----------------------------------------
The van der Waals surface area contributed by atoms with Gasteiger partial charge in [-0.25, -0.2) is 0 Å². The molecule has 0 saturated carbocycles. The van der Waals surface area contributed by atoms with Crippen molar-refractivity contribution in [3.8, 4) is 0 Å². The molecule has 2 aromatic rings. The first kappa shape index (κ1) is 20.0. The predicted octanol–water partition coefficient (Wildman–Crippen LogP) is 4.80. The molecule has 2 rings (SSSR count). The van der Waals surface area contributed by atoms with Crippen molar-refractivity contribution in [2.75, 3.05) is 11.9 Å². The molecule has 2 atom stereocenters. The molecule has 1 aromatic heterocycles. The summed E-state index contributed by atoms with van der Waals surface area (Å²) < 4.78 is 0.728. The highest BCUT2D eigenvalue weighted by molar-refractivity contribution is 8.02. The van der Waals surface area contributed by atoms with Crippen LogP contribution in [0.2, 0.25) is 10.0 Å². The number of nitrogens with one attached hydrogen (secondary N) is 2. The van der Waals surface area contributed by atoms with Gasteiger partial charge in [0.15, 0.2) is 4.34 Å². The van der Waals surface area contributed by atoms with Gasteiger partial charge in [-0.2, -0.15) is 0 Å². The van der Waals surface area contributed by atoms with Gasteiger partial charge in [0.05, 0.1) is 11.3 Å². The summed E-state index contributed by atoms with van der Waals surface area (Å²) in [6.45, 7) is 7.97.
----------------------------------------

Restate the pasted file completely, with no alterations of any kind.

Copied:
The van der Waals surface area contributed by atoms with Gasteiger partial charge in [-0.25, -0.2) is 0 Å². The molecule has 0 saturated carbocycles. The van der Waals surface area contributed by atoms with Crippen molar-refractivity contribution in [3.8, 4) is 0 Å². The molecule has 2 aromatic rings. The first kappa shape index (κ1) is 20.0. The predicted octanol–water partition coefficient (Wildman–Crippen LogP) is 4.80. The molecule has 2 rings (SSSR count). The van der Waals surface area contributed by atoms with Crippen molar-refractivity contribution in [2.75, 3.05) is 11.9 Å². The molecule has 2 atom stereocenters. The molecule has 1 aromatic heterocycles. The summed E-state index contributed by atoms with van der Waals surface area (Å²) < 4.78 is 0.728. The highest BCUT2D eigenvalue weighted by molar-refractivity contribution is 8.02. The van der Waals surface area contributed by atoms with Crippen LogP contribution in [0.2, 0.25) is 10.0 Å². The number of nitrogens with one attached hydrogen (secondary N) is 2. The van der Waals surface area contributed by atoms with Gasteiger partial charge in [0.15, 0.2) is 4.34 Å². The van der Waals surface area contributed by atoms with Gasteiger partial charge in [-0.2, -0.15) is 0 Å². The van der Waals surface area contributed by atoms with Gasteiger partial charge in [0.05, 0.1) is 11.3 Å². The summed E-state index contributed by atoms with van der Waals surface area (Å²) in [6.45, 7) is 7.97.